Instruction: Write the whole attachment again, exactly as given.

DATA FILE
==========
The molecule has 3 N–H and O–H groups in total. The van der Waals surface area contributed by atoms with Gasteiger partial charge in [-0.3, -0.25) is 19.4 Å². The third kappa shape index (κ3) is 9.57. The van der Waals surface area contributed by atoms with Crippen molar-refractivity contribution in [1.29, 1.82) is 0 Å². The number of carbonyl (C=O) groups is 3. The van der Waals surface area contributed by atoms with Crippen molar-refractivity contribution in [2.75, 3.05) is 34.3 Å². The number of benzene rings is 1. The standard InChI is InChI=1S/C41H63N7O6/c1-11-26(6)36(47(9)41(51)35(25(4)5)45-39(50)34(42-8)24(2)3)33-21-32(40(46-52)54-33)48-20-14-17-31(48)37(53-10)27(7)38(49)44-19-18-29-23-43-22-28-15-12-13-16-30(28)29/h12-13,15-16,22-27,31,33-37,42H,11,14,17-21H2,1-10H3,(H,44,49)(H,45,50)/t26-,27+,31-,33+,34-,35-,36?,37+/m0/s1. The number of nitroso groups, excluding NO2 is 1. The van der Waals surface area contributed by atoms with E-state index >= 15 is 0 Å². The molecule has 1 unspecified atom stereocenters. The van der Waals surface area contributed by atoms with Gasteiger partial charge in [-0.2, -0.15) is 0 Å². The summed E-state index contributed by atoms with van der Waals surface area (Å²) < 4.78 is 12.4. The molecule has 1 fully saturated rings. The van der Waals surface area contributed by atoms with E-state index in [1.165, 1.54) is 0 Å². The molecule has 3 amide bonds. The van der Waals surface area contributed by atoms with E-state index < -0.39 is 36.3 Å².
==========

The molecule has 3 N–H and O–H groups in total. The van der Waals surface area contributed by atoms with Gasteiger partial charge in [-0.3, -0.25) is 19.4 Å². The third kappa shape index (κ3) is 9.57. The van der Waals surface area contributed by atoms with Crippen molar-refractivity contribution in [1.29, 1.82) is 0 Å². The number of carbonyl (C=O) groups is 3. The van der Waals surface area contributed by atoms with Crippen molar-refractivity contribution in [2.75, 3.05) is 34.3 Å². The number of benzene rings is 1. The standard InChI is InChI=1S/C41H63N7O6/c1-11-26(6)36(47(9)41(51)35(25(4)5)45-39(50)34(42-8)24(2)3)33-21-32(40(46-52)54-33)48-20-14-17-31(48)37(53-10)27(7)38(49)44-19-18-29-23-43-22-28-15-12-13-16-30(28)29/h12-13,15-16,22-27,31,33-37,42H,11,14,17-21H2,1-10H3,(H,44,49)(H,45,50)/t26-,27+,31-,33+,34-,35-,36?,37+/m0/s1. The number of nitroso groups, excluding NO2 is 1. The van der Waals surface area contributed by atoms with E-state index >= 15 is 0 Å². The molecule has 1 unspecified atom stereocenters. The van der Waals surface area contributed by atoms with Gasteiger partial charge in [-0.2, -0.15) is 0 Å². The summed E-state index contributed by atoms with van der Waals surface area (Å²) < 4.78 is 12.4. The molecule has 1 fully saturated rings. The van der Waals surface area contributed by atoms with E-state index in [1.165, 1.54) is 0 Å². The molecule has 3 amide bonds. The van der Waals surface area contributed by atoms with E-state index < -0.39 is 36.3 Å².